Hi and welcome to our site!If you owned and use the property as your primary residence at least two out of last five years before the sale - you are eligible to exclude the capital gain - up to $250,000 for a single person from taxable income.So be sure to verify exact date when the property was converted to rental and when it was sold - to be sure these requirements are met.
However - because the property was rented - a part of the gain will be attributable to depreciation recapture - and that part is not a capital gain - but will be added to your taxable income and will be taxed as a regular income.
Thank you. How much is attributable to depreciation recapture? How do I figure that?
Residential rental is depreciated over 27.5 years.So if the basis for depreciation purposes is $100k - your estimated depreciation for three years that the property was rented is $100k / 27.5 * 3 = $10.9k That amount should be deducted in previous years - and if your gain is more than that amount - the full amount of depreciation should be recaptured.That is just an illustration example. Your amounts might be different.
How do you determine the basis for depreciation purposes?
For details about excluding the gain from selling your residence - see IRS publication 523 - www.irs.gov/pub/irs-pdf/p523.pdf
I couldn't access that page; there was an error on the page.
Because you already reported rental income during past years - and most likely already deducted depreciation - most likely - you already determined your basis for depreciation purposes. You just need to take a look into your tax returns for these years.In general - if the property was converted from personal to rental - the basis for depreciation is the lesser of your purchase price and the fair market value of the property at the time of conversion.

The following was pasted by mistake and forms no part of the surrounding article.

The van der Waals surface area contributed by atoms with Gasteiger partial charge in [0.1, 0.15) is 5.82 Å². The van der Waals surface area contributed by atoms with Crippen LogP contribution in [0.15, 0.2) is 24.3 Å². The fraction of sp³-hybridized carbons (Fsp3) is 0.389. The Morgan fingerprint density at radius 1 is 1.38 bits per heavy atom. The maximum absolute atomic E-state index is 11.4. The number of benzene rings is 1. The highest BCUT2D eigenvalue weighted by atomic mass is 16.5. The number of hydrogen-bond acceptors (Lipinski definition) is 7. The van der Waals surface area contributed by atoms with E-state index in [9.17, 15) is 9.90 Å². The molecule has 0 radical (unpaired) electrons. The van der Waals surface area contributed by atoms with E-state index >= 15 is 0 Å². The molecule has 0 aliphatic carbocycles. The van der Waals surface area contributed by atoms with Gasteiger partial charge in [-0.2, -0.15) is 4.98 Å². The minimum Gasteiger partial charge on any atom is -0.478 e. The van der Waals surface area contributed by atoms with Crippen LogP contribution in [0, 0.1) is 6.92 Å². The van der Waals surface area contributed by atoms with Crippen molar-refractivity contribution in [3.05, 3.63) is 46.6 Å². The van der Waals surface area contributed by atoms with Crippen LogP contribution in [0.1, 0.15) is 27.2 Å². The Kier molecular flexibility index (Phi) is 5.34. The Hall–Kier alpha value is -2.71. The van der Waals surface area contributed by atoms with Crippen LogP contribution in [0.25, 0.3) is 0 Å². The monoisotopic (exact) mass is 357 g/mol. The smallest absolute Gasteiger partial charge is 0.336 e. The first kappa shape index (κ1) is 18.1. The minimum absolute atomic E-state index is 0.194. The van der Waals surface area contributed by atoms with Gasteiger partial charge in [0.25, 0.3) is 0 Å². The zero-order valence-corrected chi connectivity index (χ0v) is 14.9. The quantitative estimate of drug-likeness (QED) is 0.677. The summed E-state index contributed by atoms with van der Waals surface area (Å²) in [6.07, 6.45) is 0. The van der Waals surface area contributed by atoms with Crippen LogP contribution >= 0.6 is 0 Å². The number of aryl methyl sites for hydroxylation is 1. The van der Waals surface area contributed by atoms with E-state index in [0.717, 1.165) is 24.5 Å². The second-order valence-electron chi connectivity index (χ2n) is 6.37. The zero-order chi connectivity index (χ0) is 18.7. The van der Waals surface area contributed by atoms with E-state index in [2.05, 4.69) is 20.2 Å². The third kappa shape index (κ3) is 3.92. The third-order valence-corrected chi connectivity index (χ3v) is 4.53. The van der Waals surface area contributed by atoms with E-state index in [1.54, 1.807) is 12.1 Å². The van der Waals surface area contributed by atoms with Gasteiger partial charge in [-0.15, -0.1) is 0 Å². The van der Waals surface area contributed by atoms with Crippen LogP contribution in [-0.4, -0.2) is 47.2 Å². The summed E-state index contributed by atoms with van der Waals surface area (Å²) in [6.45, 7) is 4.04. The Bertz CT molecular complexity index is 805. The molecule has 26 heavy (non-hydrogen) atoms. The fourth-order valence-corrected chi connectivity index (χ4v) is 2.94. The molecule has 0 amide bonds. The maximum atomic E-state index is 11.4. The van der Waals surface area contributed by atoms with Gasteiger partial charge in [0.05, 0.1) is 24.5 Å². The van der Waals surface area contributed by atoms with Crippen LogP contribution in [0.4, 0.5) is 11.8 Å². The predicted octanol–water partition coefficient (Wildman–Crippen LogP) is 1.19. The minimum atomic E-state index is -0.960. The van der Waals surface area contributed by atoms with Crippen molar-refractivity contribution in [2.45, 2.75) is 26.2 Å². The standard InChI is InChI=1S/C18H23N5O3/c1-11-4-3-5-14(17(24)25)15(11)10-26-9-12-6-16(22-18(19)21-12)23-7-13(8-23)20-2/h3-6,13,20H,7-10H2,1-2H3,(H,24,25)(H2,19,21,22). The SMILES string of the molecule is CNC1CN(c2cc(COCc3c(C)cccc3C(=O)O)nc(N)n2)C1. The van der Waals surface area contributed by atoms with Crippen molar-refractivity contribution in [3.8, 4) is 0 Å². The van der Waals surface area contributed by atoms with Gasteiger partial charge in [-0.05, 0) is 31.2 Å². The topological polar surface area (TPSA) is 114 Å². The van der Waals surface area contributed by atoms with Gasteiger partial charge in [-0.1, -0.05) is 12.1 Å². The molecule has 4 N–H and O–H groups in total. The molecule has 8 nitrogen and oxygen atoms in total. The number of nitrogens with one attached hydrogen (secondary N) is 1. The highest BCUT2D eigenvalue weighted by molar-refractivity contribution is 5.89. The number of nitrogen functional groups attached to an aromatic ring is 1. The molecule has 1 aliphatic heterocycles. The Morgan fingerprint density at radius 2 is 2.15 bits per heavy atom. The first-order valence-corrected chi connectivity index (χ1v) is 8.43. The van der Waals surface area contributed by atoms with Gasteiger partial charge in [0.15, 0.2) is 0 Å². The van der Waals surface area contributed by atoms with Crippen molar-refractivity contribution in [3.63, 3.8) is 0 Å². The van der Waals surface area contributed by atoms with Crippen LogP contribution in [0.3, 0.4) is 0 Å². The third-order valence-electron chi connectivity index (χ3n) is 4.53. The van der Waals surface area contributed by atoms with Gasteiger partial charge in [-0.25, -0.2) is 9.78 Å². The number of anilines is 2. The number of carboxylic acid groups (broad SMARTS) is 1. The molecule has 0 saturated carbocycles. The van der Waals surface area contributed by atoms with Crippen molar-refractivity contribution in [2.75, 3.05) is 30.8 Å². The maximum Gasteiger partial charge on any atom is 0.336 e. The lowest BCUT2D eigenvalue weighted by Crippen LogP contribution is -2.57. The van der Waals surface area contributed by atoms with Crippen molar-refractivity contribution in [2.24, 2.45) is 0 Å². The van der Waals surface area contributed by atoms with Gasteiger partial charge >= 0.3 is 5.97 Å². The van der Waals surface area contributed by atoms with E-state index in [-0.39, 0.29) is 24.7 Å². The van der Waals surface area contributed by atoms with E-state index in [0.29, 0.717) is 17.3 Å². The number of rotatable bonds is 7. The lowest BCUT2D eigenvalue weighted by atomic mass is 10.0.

Try to copy following line and paste into your browser http://www.irs.gov/pub/irs-pdf/p523.pdf
You are welcome.
Please consider following illustration example.Assuming the property was purchased for $100k - that is your basis - and was sold for $140kIt was rented and depreciated three years - total depreciation claimed $10.9k.You made improvements fro $5kSo - your adusted basis is $100k + $5k - $10.9k = $94.1kYour gain is $140k - $94.1k = $45.9From that amount $10.9k will be attributed to depreciation recaptur eand will be taxed as ordinary income.the rest $45.9 - $10.9k = $35k will be taxed as long term capital gain at reduced rate - but if you are eligible - that part of the gain might be excluded from taxable income as mentioned above.